City staff ask for more authority in Lansdowne approvals

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By Alex Boutilier, Metro

Given tight timelines for the construction of Lansdowne Park, Ottawa's city manager is looking for more authority to execute deals with Ottawa Sports and Entertainment Group.

The authority, if approved, would give City Manager Kent Kirkpatrick the ability to directly sign off on matters relating to the Lansdowne Partnership Plan.

In a report due before the city's finance and economic development committee Tuesday, staff note the authority would only extend to provisions already contained within the legal agreement between the city and OSEG. Any proposed changes to that agreement would still require committee and council approval.

That same report indicates construction at the Lansdowne Park redevelopment is as scheduled and on budget. The report also recommends Minto Communities construct retail sections under its residential buildings, as well as the office building.

"OSEG notes that it is preferable from cost, engineering, construction and warranty perspectives to have one contractor instead of two different contractors build these portions of the retail base buildings and the residential and office buildings above them," the report states. "Minto would earn a fee for the construction of these retail base buildings but the city has received assurances from Minto that the fee being earned is at or below current market rates for equivalent services."

Minto's CEO, Roger Greenberg, is a partner at OSEG. The city's finance and economic development committee is scheduled to discuss the matter Tuesday morning.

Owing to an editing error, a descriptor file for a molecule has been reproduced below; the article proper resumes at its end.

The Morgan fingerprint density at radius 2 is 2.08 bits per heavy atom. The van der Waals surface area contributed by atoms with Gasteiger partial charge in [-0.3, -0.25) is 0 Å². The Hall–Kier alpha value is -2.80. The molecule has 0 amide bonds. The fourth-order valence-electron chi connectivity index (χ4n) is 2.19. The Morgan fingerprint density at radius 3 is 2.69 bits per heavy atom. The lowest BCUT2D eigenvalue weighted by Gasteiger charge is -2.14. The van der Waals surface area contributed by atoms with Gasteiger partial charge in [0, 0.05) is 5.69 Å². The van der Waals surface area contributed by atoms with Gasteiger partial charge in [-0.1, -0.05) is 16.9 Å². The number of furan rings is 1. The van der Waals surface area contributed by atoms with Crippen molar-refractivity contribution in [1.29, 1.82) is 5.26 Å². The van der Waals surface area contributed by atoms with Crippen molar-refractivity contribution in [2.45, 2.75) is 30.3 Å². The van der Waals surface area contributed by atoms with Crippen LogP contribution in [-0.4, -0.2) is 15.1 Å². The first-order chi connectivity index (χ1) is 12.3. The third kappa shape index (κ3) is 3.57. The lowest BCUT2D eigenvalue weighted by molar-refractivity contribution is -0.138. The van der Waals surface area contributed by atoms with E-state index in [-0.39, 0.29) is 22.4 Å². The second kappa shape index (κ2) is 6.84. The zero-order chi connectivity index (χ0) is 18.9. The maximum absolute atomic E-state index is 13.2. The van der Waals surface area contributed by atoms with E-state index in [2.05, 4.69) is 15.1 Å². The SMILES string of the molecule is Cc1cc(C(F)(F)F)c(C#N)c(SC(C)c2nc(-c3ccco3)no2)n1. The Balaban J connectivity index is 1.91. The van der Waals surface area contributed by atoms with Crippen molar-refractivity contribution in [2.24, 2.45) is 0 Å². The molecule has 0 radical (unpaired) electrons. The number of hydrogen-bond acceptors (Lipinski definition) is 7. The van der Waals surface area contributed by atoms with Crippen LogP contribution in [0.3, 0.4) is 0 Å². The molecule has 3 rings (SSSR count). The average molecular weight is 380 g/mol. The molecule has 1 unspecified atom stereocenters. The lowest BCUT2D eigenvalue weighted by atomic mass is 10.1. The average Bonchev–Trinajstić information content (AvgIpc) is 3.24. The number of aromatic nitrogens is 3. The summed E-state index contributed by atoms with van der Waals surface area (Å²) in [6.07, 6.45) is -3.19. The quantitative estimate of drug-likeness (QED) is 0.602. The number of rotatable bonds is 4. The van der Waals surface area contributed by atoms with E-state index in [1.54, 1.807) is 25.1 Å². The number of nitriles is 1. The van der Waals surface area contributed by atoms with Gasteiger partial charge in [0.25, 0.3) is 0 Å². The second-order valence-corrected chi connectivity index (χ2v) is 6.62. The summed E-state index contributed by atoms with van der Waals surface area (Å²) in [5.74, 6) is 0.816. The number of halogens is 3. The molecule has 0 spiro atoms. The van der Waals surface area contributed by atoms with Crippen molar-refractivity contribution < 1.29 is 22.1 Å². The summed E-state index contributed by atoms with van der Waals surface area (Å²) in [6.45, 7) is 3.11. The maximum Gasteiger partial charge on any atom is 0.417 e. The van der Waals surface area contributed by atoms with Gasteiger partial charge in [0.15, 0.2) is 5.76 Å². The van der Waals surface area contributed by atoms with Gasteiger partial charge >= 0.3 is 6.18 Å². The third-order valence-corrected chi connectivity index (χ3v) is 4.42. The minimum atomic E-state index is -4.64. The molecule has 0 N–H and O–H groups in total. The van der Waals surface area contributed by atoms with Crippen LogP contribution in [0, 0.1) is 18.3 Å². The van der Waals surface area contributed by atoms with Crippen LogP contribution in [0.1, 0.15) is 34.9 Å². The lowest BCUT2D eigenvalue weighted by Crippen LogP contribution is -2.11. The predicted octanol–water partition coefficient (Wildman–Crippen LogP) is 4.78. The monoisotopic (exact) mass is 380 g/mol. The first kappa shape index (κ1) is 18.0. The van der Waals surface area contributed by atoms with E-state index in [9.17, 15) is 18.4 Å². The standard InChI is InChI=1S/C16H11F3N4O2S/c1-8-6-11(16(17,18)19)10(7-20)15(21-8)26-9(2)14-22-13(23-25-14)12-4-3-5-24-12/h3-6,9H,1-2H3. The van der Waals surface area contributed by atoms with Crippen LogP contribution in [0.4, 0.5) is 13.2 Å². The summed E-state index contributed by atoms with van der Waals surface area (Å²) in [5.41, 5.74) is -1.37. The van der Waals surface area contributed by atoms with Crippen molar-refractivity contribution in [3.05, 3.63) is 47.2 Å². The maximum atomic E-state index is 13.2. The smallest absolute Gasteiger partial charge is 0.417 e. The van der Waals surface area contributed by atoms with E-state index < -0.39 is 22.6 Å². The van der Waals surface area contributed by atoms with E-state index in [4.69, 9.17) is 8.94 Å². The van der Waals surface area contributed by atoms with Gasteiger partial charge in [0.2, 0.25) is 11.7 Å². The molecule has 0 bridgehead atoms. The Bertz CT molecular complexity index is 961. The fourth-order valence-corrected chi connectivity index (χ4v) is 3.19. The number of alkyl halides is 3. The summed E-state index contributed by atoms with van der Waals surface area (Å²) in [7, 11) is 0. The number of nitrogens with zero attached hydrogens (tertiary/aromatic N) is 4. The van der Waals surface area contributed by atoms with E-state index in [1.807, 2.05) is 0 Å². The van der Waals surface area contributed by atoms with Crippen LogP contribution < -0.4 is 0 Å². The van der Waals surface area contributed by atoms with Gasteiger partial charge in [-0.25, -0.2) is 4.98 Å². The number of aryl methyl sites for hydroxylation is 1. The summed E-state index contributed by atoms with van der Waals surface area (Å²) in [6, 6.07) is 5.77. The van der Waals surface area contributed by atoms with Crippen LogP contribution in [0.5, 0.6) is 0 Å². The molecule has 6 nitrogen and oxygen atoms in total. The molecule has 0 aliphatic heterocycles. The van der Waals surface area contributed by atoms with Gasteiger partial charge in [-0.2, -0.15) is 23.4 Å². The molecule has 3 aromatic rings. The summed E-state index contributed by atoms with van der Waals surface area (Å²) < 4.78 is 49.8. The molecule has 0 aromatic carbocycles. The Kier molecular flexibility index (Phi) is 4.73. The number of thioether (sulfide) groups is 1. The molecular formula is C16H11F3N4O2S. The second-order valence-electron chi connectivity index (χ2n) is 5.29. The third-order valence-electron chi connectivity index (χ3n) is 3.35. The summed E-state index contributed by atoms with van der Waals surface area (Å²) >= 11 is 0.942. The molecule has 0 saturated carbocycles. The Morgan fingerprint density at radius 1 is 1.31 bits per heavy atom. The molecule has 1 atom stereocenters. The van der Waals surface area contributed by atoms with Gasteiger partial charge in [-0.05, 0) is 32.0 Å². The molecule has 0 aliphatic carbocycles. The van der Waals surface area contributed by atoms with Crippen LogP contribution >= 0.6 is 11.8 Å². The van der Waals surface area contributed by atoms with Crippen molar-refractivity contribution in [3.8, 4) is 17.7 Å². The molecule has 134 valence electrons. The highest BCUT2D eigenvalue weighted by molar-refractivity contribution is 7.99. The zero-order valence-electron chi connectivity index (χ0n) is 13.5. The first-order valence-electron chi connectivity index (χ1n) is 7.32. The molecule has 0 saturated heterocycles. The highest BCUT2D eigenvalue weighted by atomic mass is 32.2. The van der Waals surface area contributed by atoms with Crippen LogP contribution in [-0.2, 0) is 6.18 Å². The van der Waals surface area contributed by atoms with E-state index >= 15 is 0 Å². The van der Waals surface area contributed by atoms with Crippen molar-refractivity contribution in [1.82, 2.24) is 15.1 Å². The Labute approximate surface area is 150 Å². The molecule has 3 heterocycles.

Lansdowne Park: A study in exceptions to the rule

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By Steve Collins, Metro Ottawa

It will bring little joy to long-suffering neighbours, but granting construction crews at Lansdowne Park an exemption from noise bylaws, allowing work to continue around the clock when needed, fits a well-established pattern. The park's redevelopment has been a study in exceptions, advice rejected and rules bent.

The cancellation of a competitive bid process in favour of a sole-sourced deal with the Ottawa Sports and Entertainment Group set the tone — and fuelled lawsuits from Friends of Lansdowne, a residents' group opposed to the redevelopment, and the Lansdowne Park Conservancy, whose competing proposal would have kept the park in public hands but didn't get a serious look.

Friends of Lansdowne, for their part, were threatened with a change in policy that would allow the city to go after the citizens' association for legal costs. Last year, city lawyers grew impatient with the court's deliberations in the case and wrote a rather unusual letter asking when a decision might be expected.

Time and again, city officials have pleaded the urgency of the redevelopment and looming deadlines to justify cutting the odd procedural corner. Often, those deadlines seemed largely self-inflicted.

Take the snap vote council took to authorize $400,000 for a bid on two FIFA events, the under-20 Women's World Cup in 2014 and the Women's World Cup in 2015. Impending deadlines, we were told, meant the money was needed right away, and once the bids went ahead, we'd need the new venue in which to host them, stat.

The benefits of hosting such major-league events aren't seriously in doubt, but booking them into a nonexistent stadium? Possibly a bit rash.

As events shook out, the under-20 World Cup won't take place here in 2014, so now the replacement exigency is the need to have everything in place for North American Soccer League and Canadian Football League teams next year.

Next year will also, incidentally, be an election year, which might be the best explanation for all the hustle.